Stock number: 17997
Famous and handsome map of the Caribbean by Nicolaas Visser II.
"A beautifully engraved map of the Caribbean. It is nicely embellished with a very decorative title cartouche that is supported by cupids and the scale cartouche is supported by Mermaids and a Merman. The map extends from Cape May, New Jersey to the Equator and Embraces the whole of the Gulf of Mexico, Central America, the West Indies and part of South America."
"Nicolaas Visscher II inherited the shop of his father of the same name upon his death in 1679. The following year he married Elizabeth Verseyl of Gouda. In 1682 he applied to the States of Holland and West Friesland for a patent for printing and publishing maps, it was granted the same year. He promptly printed a catalogue of his maps. A comparison with his father's earlier catalogue dating from no later than 1677 illustrates a large number of new maps. One may speculate that these were largely at the hand of the son. Certainly this map centred on the West Indies is one that we could quite confidently date to c.1680 as it lacks a privilege granted in 1682.
It is derived from the long lineage of maps that began with the Hessel Gerritsz sea chart of c.1631. Of all those before no other embraced interior detail. Cartographically it is not so innovative utilising older Dutch geography. No mention is made, for instance, of the English presence in Carolina. Two baroque cartouches adorn opposite corners enclosing the title and the scale of miles. The map appeared in Visscher atlases entitled Atlas Minor. Those called the Atlas Contractus are generally accepted to be by Nicolaas Visscher I. Both Visscher atlases are largely composite in nature, that is their contents vary, the Atlas Minor averaging around 100 maps. Visscher's privilege was renewed in 1697. In 1702 he died and the business was continued with some considerable vigour by his widow Elizabeth, who maintained the Atlas Minor. One atlas survives with the title of Atlas Major. With her death in 1726 the famous firm begun by Claes Jansz. Visscher sometime before 1608, passed out of the family and into the hands of Andries de Leth. Many of the plates were disposed of to Petrus Schenk II, at a date that is unknown, possibly before the death of Elizabeth, but anter the death of Schenk's father c.1718/19. The map appears in examples of his Atlas Contractus, which is similarly undated and composite in nature, until c.1740. The map has also been located in examples of atlases by Frederick de Wit, the heirs of Janssonius, Abraham Wolfgang, Carol Allard and the Ottens family."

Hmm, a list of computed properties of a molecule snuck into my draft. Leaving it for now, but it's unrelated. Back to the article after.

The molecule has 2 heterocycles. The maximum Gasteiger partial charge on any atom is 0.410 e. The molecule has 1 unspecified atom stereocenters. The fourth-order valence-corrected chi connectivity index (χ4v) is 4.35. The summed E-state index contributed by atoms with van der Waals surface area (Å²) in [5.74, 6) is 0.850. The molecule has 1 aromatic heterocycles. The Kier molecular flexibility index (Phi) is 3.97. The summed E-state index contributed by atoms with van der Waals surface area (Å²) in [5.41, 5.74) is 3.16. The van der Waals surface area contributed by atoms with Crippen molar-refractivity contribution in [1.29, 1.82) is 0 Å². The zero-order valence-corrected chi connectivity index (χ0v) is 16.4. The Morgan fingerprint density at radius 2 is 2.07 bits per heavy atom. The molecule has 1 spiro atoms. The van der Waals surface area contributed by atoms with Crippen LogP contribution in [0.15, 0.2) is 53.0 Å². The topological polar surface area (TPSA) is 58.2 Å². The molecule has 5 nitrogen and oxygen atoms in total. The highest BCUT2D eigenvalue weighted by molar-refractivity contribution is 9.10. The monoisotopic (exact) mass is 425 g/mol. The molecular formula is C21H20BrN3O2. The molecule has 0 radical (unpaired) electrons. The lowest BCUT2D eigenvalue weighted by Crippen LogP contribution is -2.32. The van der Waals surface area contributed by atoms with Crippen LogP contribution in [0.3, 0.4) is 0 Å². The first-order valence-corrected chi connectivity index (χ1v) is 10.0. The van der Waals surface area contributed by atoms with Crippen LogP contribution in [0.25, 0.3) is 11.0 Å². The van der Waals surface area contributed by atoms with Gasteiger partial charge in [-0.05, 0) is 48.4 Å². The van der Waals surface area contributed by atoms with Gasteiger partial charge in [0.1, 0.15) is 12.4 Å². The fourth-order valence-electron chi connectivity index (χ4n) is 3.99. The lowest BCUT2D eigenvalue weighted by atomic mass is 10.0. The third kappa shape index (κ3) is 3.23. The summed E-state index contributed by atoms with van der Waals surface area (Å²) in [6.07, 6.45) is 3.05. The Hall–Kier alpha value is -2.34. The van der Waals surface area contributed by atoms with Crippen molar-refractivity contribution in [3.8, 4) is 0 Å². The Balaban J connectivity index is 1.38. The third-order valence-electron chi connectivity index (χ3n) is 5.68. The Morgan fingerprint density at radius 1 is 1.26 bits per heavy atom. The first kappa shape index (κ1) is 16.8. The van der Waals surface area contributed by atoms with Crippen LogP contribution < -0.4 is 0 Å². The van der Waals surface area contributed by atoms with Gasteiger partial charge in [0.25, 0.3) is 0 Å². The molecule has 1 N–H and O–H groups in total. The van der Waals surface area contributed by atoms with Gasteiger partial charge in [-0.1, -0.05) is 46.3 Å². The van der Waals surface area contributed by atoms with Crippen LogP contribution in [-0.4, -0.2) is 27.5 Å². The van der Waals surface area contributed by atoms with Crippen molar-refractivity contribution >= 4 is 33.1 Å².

"For nearly a century the members of the Visscher family were important art dealers and map publishers in Amsterdam. The founder of the business, Claes Janszoon Visscher, had premises near to those of Pieter van den Keere and Jodocus Hondius whose pupil he may have been.
From about 1620 he designed a number of individual maps, including one of the British Isles, but his first atlas consisted of maps printed from plates bought from van den Keere and issued as they stood with some additions of his own, including historical scenes of battles and sieges for which he had a high reputation.
Some maps bear the latinized form of the family name: Piscator. After Visscher's death his son and grandson, both of the same name, issued a considerable number of atlases, constantly revised and brought up to date but most of them lacking an index and with varying contents.
The widow of Nicholaes Visscher II carried on the business until it finally passed into the hands of Pieter Schenk."
(Moreland & Bannister).